This was a tough one today. I was told before I left Jerusalem that I would get through no problem on the way to Ramallah, but coming back, there would be a long line at the Ramallah checkpoint to return to Jerusalem. I was on foot as I entered the checkpoint. I went into a building and had to stand in a single file lane that was barred and there was barbed wire above me. Two people can’t walk side by side in these little railed tunnels. It was much like cattle being herded. Then we’d get to the turnstile, but it locked when a certain number of people had passed. When we got through the first turnstile, we still stood in line for awhile. I saw Palestinians around me pulling out these green passport cards. I asked a man if he spoke English and he said yes, so I asked him a million questions and he was more than willing to share. Do you do this every day? No. Maybe once a month. I’m a merchant and I have business that takes me to Jerusalem. My sisters have been granted a week-long pass to enter Jerusalem to buy something and then we will return to Ramallah. 99% of us living in Ramallah cannot get permission to go to Jerusalem. Has it been this way all of your life? Yes. Except it was a little easier around 1987-88. Now, it’s really difficult. I’m never allowed to drive my car there and it would only take 10 minutes. Instead, I have to go through this, then take a bus. How is that any good for me? Where are you from? America. Welcome. (EVERYONE says that. They LOVE Americans, they do not like our government.) I didn’t take any pictures because I was stunned upon entering that railed single line…I couldn’t believe it and I just thought of all of us who know freedom (of thought, of religion, of movement) and I was seriously struck numb at this process. I think he could see on my face, my disbelief and quiet outrage. And that’s why he was willing to explain it all to me. If you walk through these checkpoints, you really can ‘feel’ a second-class level of being human that Palestinians feel every day of their lives. At the Qalandia Wall, there is a lot of graffiti expressing the injustice. And there’s a BANKSY (!)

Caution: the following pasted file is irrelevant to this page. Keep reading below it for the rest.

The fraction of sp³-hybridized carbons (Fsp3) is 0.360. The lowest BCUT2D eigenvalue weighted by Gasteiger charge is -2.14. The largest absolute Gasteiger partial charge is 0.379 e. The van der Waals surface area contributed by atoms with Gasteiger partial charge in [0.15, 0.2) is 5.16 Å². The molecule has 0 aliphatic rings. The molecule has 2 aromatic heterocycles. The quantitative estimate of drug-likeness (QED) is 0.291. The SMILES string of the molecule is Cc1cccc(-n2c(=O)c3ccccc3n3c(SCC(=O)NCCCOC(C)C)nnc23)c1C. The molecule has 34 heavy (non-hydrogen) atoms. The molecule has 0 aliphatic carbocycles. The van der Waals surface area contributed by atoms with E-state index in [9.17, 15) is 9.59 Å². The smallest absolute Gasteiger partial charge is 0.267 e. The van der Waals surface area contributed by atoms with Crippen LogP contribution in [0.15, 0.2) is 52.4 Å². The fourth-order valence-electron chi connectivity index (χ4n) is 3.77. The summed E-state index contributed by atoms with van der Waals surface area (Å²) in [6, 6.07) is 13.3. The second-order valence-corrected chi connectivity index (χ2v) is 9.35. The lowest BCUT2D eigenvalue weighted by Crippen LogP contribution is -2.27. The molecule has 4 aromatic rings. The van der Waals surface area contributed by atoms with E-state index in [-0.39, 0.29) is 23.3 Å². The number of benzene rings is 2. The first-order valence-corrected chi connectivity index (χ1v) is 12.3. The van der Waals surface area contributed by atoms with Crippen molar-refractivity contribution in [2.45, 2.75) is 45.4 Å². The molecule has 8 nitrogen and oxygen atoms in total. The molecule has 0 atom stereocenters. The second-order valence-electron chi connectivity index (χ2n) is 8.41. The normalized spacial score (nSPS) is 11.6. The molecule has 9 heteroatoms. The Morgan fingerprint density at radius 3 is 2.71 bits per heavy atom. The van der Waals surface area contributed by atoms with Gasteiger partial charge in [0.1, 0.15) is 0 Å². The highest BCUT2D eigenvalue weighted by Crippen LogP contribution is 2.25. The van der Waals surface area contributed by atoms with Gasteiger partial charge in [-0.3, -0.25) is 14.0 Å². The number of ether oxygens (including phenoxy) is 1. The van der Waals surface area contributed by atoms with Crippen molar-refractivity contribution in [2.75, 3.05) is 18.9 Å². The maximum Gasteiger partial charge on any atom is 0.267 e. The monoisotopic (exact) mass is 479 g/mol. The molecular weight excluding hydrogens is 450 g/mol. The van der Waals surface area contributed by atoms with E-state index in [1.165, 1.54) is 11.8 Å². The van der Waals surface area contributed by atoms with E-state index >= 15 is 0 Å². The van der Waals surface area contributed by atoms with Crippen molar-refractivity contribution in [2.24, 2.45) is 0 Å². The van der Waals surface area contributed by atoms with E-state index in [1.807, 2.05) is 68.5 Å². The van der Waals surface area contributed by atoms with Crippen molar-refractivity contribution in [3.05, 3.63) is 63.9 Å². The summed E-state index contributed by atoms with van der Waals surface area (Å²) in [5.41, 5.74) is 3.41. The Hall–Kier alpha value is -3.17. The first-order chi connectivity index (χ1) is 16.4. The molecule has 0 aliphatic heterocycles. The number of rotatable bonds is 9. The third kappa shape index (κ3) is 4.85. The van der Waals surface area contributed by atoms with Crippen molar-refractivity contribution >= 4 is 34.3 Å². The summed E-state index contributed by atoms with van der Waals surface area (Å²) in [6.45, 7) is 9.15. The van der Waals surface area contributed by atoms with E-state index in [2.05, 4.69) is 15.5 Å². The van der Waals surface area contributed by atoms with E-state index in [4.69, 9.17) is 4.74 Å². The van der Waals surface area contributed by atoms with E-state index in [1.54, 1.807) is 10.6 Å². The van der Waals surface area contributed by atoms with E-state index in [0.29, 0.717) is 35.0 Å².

BANKSY’S GIRL FLOATING WITH BALLOONS OVER THE WALL:
27DEC13. Ramallah, Palestinian Territory.
17 thoughts on “RAMALLAH, PALESTINE: QALANDIA CHECKPOINT ~ ONE WALL, TWO JAILS”
You are a most brave person, Miss Jacqueline, and your photos give those of us state-side insight to the plight of the peoples of the Middle East. Thanks.
Let’s not forget about Palestine, even when we’re in the states, yes?
Your photos are fascinating – I seriously can’t imagine what the Palestinians must experience on a daily basis. I’m sure it’s extremely eye-opening.
Thank you so much. Eye-opening, yes, as well as heartbreaking.
Thank you for sharing this very insightful information even if not visually. You are an ambassador for those that travel through your blogging. Travel safe and be well.
Thank you for taking a look, Tim. I appreciate it!
Oh wow. Amazing post. I am going to reblog this. My favorite in this series:
The response to Banksy’s balloon girl –“SIster you need more.”
Text art: “Built on racism”; “U.S. tax dollars at work;” and “When can I come home?” Thanks for sharing.
Reblogged this on Bay Area Adventures and commented:
Simply amazing post by Tokidoki on her recent/current visit to Israel.
Thank YOU so much!!! I appreciate your support. Happy New Year!
Happy New Year to you too and as we say in Jamaica, “Walk good.” (Translates to, “Safe travels.”)
Thanks for the reblog!
i have a friend who also walked along the wall a few days ago, interesting to compare 😉 thanks so much for sharing, take care and a happy new year, i’m curious for more…
Wow ~ were our perspectives similar at all?